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AboutA Regency Style Hall with a four acre contemporary garden designed by Piet Oudolf, set within the 18th century walls of the kitchen garden. The newly opened Victorian Conservatory also hosts exhibitions, lectures and courses. Both are open to the public from Easter to October with an excellent Restaurant and plant nursery.
Scampston Hall is open to visitors from the end of May through to July. It is also available for private hire for weddings and corporate events.
HISTORY OF SCAMPSTON HALL
Scampston estate was bought by the St Quintin family towards the end of the 17th Century and has remained in the family ever since.
The first St Quintin to arrive in England was Herbert, one of William the Conqueror‘s knights, who came from Picardy in northern France. Herbert St Quintin was granted lands in East Yorkshire towards the end of the 11th century. The family became extensive landowners in the region and in the 13th century they acquired land at Harpham, near Driffield. Harpham remained the family’s base in Yorkshire until late in the 17th century when the manor of Scampston was acquired.
The first house was built around 1700 and was remodelled to a design by Thomas Leverton in 1795-1800. This is the house as you see it today, with its magnificent Regency interiors and art collection.
Most of the picture collection was bought by Sir William St. Quintin, 4th Bart in the late C18th. It includes several works by Thomas Gainsborough, a personal friend and near neighbour of Sir William when they were staying in Bath for the season. The collection also includes paintings by other notable artists such as Batoni, Romney, Lely and Kneller. The porcelain collection was established by Lord Hillingdon and includes many noteworthy items.
The St. Quintin family - and the Legards for that matter - have managed to pass through the centuries without making any serious impact on the national scene, being content as country farmers and landowners. A partial exception was Sir William St. Quintin 3rd Bart who, as a Member of Parliament for Hull, became Receiver-General for Ireland and a Lord Commissioner of the Treasury. These were profitable posts and his new found wealth enabled him to buy the Scampston Estate.
The Legard family originate from Anlaby near Hull (since 1100's) and more recently (since 1630) from Ganton which is just a few miles up the road. Scampston Hall and Estate passed to the Legard family through marriage.
The House was redecorated internally in 1860 and again in 1910. Sir Charles and Lady Legard faced a major task, therefore, in the mid 1990's as the house had to be re-roofed, re-wired and re-plumbed followed by almost complete redecoration.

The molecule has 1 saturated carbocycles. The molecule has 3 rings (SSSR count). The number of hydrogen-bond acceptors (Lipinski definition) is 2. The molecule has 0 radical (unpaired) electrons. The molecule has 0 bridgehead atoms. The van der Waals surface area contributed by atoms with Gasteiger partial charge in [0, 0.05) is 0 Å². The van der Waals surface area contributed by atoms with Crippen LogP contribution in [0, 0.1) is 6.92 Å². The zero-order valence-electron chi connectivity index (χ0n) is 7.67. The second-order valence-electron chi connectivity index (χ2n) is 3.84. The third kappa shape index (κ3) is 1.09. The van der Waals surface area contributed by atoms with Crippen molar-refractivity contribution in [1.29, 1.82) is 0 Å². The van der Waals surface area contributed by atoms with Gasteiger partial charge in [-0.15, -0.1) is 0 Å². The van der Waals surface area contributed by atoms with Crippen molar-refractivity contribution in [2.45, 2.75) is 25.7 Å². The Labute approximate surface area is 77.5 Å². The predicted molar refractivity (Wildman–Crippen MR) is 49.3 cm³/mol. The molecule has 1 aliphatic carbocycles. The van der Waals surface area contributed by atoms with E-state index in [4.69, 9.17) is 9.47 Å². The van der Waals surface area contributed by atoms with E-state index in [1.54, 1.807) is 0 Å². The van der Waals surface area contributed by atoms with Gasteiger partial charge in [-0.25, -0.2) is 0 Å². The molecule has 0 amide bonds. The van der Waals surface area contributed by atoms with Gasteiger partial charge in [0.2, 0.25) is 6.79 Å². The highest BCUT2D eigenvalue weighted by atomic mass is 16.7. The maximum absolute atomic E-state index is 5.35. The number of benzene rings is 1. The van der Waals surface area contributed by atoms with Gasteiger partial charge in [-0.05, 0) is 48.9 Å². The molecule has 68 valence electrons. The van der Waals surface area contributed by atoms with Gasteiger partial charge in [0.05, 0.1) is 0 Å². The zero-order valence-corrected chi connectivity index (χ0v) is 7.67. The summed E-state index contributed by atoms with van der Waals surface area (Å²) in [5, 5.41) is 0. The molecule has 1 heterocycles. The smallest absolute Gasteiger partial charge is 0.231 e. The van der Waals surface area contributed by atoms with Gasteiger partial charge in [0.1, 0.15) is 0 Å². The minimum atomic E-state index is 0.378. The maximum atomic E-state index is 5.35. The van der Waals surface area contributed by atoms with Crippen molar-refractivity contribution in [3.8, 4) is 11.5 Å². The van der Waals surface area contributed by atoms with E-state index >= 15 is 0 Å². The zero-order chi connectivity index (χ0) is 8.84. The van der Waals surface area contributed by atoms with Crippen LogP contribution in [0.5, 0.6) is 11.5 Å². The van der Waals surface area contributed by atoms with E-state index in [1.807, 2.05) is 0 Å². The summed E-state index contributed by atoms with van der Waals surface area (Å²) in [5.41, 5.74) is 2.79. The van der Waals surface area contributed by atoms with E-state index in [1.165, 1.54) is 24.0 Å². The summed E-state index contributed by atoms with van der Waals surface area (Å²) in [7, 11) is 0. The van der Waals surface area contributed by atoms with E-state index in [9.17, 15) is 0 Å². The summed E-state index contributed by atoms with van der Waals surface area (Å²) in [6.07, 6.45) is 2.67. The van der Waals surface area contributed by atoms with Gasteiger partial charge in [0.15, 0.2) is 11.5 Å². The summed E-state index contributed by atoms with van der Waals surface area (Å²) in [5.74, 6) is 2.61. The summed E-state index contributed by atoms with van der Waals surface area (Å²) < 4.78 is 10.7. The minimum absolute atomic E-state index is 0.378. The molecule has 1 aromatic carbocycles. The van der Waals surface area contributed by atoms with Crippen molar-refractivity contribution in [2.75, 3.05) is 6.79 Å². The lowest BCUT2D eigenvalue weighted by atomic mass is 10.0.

The Hall is now in the care of Christopher & Miranda Legard who continue the effort to maintain the property to the highest standards in the hope that it will remain in the family for many generations to come.
Dogs can be walked in some parts of the parkland.
Gardens Ticket: Walled Garden, Hall Gardens & Parkland Trails.
Children (5-16): £5.
Children under five: Free
Family (2 Adults + up to 3 Children): £22
One Adult: £28
Dual Adult: £38
- Disabled access
- Disabled toilets
- Wheelchairs available
Booking & Payment Details
- Credit cards accepted (no fee)
- On-site catering
- On-site light refreshments
- Picnic site
- Baby changing facilities
- Children welcome
- Education/study area
- Facilities for educational visits
- Facilities for groups
- Guided tours for groups
Meeting, Conference & Wedding Facilities
- Facilities for conferencing
- Facilities for corporate hospitality
- Grounds for outdoor activities
- Helicopter landing
- Venue approved for civil marriage
- Wedding receptions
- Free Parking
- Dogs not accepted (except guidedogs)
- Gift shop
- Guided tours for individuals
- Public toilets
- Accepts groups
- Coach parties accepted
Map & Directions
Scampston lies just north of the A64, so is easy to reach if you are driving. Drivers with Sat Navs can find it with our postcode YO17 8NG. You will find the gardens well sign posted from the A64.
Follow the A64 toward Scarborough, bypassing Malton. Half a mile after the traffic lights in Rillington take the left turn signed Scampston Only and follow signs to the Walled Garden.
Follow the A64 towards York passing Heslerton and the turning to Yedingham and Snainton. Half a mile after crossing Scampston Bridge (you get a glimpse of the Hall on your right) take the next right signed Scampston Only and follow signs to the Walled Garden.
Follow the B1248 to Malton and join the A64 towards Scarborough. Half a mile after the traffic lights in Rillington take the left turn signed Scampston Only and follow signs to the Walled Garden.
Follow the A169 to the Malton bypass and join the A64 towards Scarborough. Half a mile after the traffic lights in Rillington take the left turn signed Scampston Only and follow signs to the Walled Garden.
Accessible by Public Transport: Malton station is 6 miles away.